Whether you have a headache, cramps, or muscle aches the first call of action is to remedy it as quick as you can by reaching towards your medicine cabinet and take a few Tylenol. Or if the pain is much more severe you’d be told to take codeine. Many people do this without even thinking. However, just like any medication, there are known side effects with painkillers. More importantly, painkillers may not be the best route to take to reduce your pain as it can do more harm than good to your body in the long run. Painkillers are categorized in three groups:
Paracetamols are commonly used to reduce mild or moderate pain from things such as fevers, muscle cramps, allergies, colds and/or headaches. They are one of the first treatments for mild pain as it is typically safe for most people to take and there are very few side effects. That does not mean they should be underestimated as they can do some damage if they are misused. Side effects can include: an allergic reaction, low blood pressure, blood disorders, and liver failure (this is the most severe side effect and can occur during overdoses).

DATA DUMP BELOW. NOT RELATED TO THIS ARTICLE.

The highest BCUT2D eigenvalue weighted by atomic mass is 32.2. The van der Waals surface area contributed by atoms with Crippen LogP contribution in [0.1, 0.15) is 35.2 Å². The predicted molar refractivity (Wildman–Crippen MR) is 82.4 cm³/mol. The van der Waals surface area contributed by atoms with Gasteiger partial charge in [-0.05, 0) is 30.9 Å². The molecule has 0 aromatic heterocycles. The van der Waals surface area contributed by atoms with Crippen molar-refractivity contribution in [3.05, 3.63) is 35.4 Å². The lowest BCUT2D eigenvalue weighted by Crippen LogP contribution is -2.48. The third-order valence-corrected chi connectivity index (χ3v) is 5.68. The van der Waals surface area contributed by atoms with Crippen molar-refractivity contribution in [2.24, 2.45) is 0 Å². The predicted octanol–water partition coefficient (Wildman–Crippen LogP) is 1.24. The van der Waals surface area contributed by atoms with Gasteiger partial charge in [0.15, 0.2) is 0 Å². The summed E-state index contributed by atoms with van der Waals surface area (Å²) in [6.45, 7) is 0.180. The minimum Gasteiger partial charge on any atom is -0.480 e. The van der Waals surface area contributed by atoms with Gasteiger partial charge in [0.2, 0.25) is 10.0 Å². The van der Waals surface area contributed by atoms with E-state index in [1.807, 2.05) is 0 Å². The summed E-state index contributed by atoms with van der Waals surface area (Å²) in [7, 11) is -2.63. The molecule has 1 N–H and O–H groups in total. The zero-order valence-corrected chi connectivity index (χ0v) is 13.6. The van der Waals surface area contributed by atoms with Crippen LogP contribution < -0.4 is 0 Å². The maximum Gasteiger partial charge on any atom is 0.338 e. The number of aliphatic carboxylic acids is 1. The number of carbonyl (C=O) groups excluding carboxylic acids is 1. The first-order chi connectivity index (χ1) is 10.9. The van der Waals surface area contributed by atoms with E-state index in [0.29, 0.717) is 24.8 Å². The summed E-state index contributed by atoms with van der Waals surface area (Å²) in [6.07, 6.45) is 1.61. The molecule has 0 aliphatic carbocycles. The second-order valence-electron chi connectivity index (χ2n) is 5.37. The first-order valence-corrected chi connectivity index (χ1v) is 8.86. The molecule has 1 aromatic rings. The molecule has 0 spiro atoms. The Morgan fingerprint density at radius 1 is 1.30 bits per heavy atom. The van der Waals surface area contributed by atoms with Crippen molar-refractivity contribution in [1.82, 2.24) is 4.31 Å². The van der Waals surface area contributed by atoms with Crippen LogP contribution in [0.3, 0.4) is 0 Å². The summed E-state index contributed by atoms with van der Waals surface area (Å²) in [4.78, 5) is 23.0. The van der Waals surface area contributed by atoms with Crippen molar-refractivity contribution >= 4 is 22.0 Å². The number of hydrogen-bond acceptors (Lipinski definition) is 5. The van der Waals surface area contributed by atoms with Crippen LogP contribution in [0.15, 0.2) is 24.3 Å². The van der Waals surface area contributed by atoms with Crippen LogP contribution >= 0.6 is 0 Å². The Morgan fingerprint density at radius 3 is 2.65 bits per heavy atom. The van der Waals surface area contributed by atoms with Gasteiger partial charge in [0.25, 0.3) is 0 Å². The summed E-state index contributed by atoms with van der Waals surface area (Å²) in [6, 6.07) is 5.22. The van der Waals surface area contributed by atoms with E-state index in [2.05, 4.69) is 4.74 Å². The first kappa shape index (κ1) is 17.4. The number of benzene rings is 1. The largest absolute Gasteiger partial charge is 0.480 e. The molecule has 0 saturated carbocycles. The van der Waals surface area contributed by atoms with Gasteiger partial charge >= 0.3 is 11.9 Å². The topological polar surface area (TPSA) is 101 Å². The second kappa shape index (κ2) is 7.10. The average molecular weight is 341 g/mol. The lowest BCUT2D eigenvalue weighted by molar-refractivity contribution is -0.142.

Non steroidal anti inflammatory drug (NSAID)
Opioids are a type of narcotic pain medication and are the stronger kind amongst the group of pain medications listed. It is used for relief from acute and chronic pain. Side effects include decreased alertness, dysphoria, constipation, nausea, and respiratory depression. Studies have shown that opioid drugs are not only addictive and deadly, but don’t always work for patients who are seeking relief for their pain. This can lead to a cascade of health problems instead.
To combat this epidemic, we have partnered with the Old Bridge Police Department and MAPSA to bring educational seminars to the Old Bridge community on alternatives to pain medications. We encourage all to look for natural solutions to pain relief first. Consider conservative care like physical therapy, chiropractic, acupuncture and proper nutrition to fix the root cause of your pain and avoid the prescriptions from even being written. Remember it’s not always just the patient that can get their hands on the medications!
Written by: Shruti Sen and Vincent Santorelli